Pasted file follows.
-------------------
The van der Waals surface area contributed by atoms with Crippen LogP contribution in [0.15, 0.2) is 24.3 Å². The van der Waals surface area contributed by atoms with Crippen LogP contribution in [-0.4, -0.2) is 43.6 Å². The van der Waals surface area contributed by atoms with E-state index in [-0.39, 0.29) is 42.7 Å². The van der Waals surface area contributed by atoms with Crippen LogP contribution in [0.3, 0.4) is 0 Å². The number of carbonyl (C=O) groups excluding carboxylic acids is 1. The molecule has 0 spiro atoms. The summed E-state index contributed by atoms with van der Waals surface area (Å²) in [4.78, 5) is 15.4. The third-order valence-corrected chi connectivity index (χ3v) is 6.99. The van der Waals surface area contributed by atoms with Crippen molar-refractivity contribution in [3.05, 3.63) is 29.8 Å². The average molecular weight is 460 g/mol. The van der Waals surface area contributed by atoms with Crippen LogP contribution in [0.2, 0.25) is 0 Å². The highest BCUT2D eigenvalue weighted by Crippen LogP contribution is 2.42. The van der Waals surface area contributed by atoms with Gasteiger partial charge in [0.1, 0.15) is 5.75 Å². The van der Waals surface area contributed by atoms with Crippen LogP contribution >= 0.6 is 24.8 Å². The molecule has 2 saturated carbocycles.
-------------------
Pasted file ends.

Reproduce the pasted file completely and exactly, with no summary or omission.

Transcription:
The van der Waals surface area contributed by atoms with Crippen LogP contribution in [0.15, 0.2) is 24.3 Å². The van der Waals surface area contributed by atoms with Crippen LogP contribution in [-0.4, -0.2) is 43.6 Å². The van der Waals surface area contributed by atoms with E-state index in [-0.39, 0.29) is 42.7 Å². The van der Waals surface area contributed by atoms with Crippen LogP contribution in [0.3, 0.4) is 0 Å². The number of carbonyl (C=O) groups excluding carboxylic acids is 1. The molecule has 0 spiro atoms. The summed E-state index contributed by atoms with van der Waals surface area (Å²) in [4.78, 5) is 15.4. The third-order valence-corrected chi connectivity index (χ3v) is 6.99. The van der Waals surface area contributed by atoms with Crippen molar-refractivity contribution in [3.05, 3.63) is 29.8 Å². The average molecular weight is 460 g/mol. The van der Waals surface area contributed by atoms with Crippen LogP contribution in [0.2, 0.25) is 0 Å². The highest BCUT2D eigenvalue weighted by Crippen LogP contribution is 2.42. The van der Waals surface area contributed by atoms with Gasteiger partial charge in [0.1, 0.15) is 5.75 Å². The van der Waals surface area contributed by atoms with Crippen LogP contribution >= 0.6 is 24.8 Å². The molecule has 2 saturated carbocycles.